Here’s anorther from that date and that area of the west-of-Rochester portion of the canal, Adams Basin. The vantage point is a house barge from Erie Canal Adventures.

Labor Day 2019 I had the good fortune to be laboring, and taking photos, and doing that in Cleveland.  Self-unloading freighter Algoma Buffalo was winding its way down the Cuyahoga

with assistance from  two tugs, Cleveland and Iowa, launched 2017 and 1915 respectively!! You caught that 102-year difference in age, right!  Also, that waterway used simultaneously for commerce and recreation . . . that’s the Cuyahoga, you know, the one that caught fire a number of times a half century ago.  That is a story of concerted problem-solving, concerted means people with different ideas solving problems together.

Labor Day 2018 I was exploring Chicago and saw this massive Muddy Waters mural.

Just beyond this navigation aid, you turn to port and enter the federal lock that leads to the Chicago River.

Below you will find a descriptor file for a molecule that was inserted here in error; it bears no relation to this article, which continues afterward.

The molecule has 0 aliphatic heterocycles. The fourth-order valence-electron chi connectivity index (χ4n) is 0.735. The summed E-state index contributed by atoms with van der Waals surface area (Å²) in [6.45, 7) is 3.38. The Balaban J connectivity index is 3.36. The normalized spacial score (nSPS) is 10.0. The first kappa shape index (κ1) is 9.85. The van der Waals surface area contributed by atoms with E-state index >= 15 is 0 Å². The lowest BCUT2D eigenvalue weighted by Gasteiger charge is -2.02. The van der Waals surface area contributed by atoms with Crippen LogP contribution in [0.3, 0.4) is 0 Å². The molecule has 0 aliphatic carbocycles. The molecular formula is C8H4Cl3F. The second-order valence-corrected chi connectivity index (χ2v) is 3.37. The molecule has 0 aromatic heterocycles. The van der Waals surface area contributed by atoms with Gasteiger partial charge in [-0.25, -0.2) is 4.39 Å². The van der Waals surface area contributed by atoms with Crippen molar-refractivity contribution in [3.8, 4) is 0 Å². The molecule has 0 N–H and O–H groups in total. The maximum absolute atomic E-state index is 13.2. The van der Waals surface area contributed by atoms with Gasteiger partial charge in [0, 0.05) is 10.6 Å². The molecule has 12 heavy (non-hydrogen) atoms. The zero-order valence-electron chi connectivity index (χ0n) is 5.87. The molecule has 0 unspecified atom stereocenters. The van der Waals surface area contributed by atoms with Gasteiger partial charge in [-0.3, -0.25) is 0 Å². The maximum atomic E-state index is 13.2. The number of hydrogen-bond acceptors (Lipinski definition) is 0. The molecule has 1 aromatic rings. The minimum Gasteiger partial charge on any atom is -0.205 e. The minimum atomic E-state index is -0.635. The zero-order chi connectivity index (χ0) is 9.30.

Labor Day 2017 I was in Manitowoc.  Then and many other times I’ve seen and wondered about Halten, a 1966 Swedish Coast Guard vessel (maybe not since painted-over raised letters on the stern say Oslo)  that appears to be a yacht that might not move much.  Maybe it just moves when I’ve not been paying attention.

Avenger IV passed us on Lake Michigan, where lots of fishing was happening from small boats.

Labor Day 2016 I had just left Ogdensburg downbound, and was passing the Canadian port of Johnstown, where the 1943 freighter Mississagi

was discharging cargo,

and a half hour later, we were still looking back at Johnstown in the beauty of the morning colors.